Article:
1:05am

Wed September 4, 2013
The Salt

Small Farmers In New England Fear New Food Safety Rules

Originally published on Wed September 4, 2013 4:42 am

Back in January, the Food and Drug Administration issued two proposed food safety rules to prevent tainted food from entering the food supply.

According to these 1,600 pages of rules, farmers who don't qualify for exemptions must monitor and document water quality, freezer temperatures, encroaching wildlife and any other possible sources of contamination. But some small farmers are worried their businesses will be killed by paperwork and expensive monitoring systems required by the law.

At the nonprofit Center for Science in the Public Interest, Caroline Smith DeWaal says small farmers are overreacting.

"These are common-sense safety measures they need to be taking anyway," DeWaal says."

DeWaal, who is food safety director for CSPI, has been fighting for produce safety reform for more than 15 years. But, she says, Congress didn't get on board with a new law until the food industry decided to back it. She says that happened after a big E. coli-tainted spinach outbreak in 2006.

"The outbreak actually resulted in people not buying or eating spinach not only the fall that it happened, but for many years afterward," she says."

DeWaal says commercial growers and grocers see real revenue loss after big outbreaks. That's why they've been fighting for these new food safety rules.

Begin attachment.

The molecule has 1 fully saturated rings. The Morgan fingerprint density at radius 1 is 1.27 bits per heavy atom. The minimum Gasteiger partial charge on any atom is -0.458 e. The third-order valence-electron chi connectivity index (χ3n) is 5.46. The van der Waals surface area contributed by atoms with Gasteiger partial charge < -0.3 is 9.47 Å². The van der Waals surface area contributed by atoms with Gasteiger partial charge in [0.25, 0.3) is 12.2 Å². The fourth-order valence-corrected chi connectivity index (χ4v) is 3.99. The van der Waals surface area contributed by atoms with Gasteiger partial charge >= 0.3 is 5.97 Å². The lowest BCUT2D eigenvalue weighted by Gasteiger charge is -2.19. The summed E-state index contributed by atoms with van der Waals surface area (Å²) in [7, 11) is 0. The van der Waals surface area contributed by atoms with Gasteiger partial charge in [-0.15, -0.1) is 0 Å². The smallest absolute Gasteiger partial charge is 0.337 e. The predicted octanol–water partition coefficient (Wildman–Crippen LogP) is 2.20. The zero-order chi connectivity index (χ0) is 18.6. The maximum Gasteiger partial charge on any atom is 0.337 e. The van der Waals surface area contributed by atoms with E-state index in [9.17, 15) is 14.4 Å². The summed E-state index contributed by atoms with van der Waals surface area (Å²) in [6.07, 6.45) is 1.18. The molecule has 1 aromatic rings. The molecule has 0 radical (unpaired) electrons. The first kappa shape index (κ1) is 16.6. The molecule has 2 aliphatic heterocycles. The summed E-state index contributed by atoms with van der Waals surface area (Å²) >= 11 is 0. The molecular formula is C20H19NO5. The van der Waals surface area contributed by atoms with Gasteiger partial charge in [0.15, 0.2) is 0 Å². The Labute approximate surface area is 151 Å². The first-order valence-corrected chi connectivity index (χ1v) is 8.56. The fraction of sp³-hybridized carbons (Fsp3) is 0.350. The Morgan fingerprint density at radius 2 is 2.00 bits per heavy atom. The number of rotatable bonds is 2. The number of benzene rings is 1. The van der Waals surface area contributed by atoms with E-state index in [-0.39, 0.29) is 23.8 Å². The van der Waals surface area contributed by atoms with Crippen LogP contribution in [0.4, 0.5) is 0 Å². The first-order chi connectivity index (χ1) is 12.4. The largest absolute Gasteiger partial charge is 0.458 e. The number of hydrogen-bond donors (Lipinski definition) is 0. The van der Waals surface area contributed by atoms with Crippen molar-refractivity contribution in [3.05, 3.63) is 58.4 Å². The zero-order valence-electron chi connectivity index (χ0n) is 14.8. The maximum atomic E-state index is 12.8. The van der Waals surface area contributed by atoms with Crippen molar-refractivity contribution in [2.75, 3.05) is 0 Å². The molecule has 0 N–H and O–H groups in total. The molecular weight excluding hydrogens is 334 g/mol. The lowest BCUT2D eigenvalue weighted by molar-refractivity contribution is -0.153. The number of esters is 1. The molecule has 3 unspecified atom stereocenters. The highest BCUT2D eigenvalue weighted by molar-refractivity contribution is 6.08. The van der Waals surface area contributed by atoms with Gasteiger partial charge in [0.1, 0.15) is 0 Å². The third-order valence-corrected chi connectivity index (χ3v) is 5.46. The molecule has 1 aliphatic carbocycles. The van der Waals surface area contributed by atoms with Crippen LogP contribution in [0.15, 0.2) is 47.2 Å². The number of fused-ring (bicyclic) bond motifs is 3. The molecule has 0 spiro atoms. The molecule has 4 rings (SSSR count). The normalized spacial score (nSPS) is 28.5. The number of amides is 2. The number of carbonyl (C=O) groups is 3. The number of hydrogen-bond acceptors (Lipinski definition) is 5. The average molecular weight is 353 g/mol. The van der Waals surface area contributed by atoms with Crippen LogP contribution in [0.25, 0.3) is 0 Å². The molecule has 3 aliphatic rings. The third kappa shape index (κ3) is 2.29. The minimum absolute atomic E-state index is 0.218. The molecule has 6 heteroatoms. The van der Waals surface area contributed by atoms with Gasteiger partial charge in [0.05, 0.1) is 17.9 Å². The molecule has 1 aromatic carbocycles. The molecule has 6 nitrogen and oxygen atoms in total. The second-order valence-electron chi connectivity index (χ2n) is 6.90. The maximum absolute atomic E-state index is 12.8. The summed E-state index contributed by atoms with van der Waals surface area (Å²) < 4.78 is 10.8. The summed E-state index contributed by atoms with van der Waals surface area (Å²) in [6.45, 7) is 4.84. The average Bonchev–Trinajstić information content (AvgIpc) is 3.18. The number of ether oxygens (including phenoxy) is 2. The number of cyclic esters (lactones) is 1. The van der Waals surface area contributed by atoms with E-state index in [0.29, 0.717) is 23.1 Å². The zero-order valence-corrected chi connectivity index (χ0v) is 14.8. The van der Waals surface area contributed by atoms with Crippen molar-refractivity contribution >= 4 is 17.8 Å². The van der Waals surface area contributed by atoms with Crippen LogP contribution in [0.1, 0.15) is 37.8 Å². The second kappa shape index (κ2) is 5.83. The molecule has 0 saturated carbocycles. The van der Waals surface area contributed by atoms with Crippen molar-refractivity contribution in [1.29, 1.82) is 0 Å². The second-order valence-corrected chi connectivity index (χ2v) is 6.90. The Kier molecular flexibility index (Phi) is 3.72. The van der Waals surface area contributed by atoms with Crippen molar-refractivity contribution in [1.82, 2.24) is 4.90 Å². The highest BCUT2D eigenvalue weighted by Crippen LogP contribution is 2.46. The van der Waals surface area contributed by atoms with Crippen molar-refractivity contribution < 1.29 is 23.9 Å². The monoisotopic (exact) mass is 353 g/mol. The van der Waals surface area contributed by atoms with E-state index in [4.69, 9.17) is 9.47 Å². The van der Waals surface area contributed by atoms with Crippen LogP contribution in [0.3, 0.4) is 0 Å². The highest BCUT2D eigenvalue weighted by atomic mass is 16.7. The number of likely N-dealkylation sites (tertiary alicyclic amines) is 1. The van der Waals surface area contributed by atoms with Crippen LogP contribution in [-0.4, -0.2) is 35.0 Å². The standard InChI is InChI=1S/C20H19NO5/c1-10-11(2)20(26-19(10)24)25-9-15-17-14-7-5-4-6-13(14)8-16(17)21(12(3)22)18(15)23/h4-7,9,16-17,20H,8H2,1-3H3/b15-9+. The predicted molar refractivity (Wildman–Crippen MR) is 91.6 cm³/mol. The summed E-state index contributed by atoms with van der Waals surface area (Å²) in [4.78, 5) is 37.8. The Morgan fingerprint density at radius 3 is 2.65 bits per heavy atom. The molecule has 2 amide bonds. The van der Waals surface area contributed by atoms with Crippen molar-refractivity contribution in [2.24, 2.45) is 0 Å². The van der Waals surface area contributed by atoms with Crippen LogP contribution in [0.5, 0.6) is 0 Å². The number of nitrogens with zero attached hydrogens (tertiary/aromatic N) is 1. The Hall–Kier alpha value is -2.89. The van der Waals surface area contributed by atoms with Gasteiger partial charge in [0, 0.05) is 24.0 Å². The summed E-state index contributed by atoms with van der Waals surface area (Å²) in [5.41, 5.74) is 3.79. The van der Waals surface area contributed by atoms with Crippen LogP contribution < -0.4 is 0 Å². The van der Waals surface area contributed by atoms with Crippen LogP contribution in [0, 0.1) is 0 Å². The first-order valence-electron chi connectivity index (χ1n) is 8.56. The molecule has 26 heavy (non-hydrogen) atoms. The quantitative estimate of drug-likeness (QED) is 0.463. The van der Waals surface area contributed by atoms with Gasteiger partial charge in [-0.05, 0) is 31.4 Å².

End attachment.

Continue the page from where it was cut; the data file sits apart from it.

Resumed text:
But small farmers — especially in New England — tell a different story.

At his farm just outside Montpelier, Vt., Joe Buley says he's terrified. He grows cucumbers that he turns into gazpacho and chilled cucumber dill soup.

Buley says the cost of complying with the FDA's new rules would stifle his ability to grow, and could put younger farmers out of the business altogether.

"There's gonna be an enormous amount of documentation, which is going to require an enormous amount of administrative time, or fairly expensive software and monitoring equipment," says Buley.

Mike Taylor, deputy commissioner for foods at the FDA, says most farmers who sell less than $500,000 of product each year are at least partially exempt.

"Together, those exemptions exempt from these new produce safety rules 110,000 of the 190,000 produce operations in this country — that's almost 60 percent," Taylor says.

The problem is all the exceptions to the exemptions, especially for small farmers who don't just farm, but say, turn a cucumber or tomato harvest into soups and sauces. Buley says it's doing things like storing or processing produce that can disqualify farmers from those exemptions.

"You've gotta dig a little deeper into the fine print," he says. "You're going to find you're exempt, except. And the except is gonna nail you. You're gonna get it."

But for all the anxiety the new rules have stirred up among small farmers, the FDA still lacks funding from Congress to enforce them. Without that funding, farmers like Buley, who want to sell to mainstream supermarkets, may find it's grocery stores anxious about lost revenue — not the feds — who are demanding they comply.

Copyright 2013 New Hampshire Public Radio. To see more, visit http://www.nhpr.org/.

Transcript

RENEE MONTAGNE, HOST: